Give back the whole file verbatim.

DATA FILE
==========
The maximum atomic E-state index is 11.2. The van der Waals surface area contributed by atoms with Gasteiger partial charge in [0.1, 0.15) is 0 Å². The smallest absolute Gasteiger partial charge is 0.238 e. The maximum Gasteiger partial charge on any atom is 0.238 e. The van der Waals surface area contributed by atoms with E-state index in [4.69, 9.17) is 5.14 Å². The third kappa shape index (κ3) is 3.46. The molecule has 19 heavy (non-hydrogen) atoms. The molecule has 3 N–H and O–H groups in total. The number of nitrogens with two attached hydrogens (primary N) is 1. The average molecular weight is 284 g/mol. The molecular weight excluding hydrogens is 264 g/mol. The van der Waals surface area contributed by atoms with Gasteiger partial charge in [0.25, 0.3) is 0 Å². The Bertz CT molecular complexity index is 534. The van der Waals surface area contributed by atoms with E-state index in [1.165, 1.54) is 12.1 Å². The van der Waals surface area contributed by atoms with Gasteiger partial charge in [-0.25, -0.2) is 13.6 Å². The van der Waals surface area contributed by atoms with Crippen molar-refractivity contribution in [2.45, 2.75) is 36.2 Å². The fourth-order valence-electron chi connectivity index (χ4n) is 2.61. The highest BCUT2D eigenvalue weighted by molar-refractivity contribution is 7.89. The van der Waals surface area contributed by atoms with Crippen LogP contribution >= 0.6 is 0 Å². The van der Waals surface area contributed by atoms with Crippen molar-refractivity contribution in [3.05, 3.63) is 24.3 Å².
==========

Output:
The maximum atomic E-state index is 11.2. The van der Waals surface area contributed by atoms with Gasteiger partial charge in [0.1, 0.15) is 0 Å². The smallest absolute Gasteiger partial charge is 0.238 e. The maximum Gasteiger partial charge on any atom is 0.238 e. The van der Waals surface area contributed by atoms with E-state index in [4.69, 9.17) is 5.14 Å². The third kappa shape index (κ3) is 3.46. The molecule has 19 heavy (non-hydrogen) atoms. The molecule has 3 N–H and O–H groups in total. The number of nitrogens with two attached hydrogens (primary N) is 1. The average molecular weight is 284 g/mol. The molecular weight excluding hydrogens is 264 g/mol. The van der Waals surface area contributed by atoms with Gasteiger partial charge in [0.25, 0.3) is 0 Å². The Bertz CT molecular complexity index is 534. The van der Waals surface area contributed by atoms with E-state index in [1.165, 1.54) is 12.1 Å². The van der Waals surface area contributed by atoms with Gasteiger partial charge in [-0.25, -0.2) is 13.6 Å². The van der Waals surface area contributed by atoms with Crippen molar-refractivity contribution in [2.45, 2.75) is 36.2 Å². The fourth-order valence-electron chi connectivity index (χ4n) is 2.61. The highest BCUT2D eigenvalue weighted by molar-refractivity contribution is 7.89. The van der Waals surface area contributed by atoms with Crippen LogP contribution >= 0.6 is 0 Å². The van der Waals surface area contributed by atoms with Crippen molar-refractivity contribution in [3.05, 3.63) is 24.3 Å².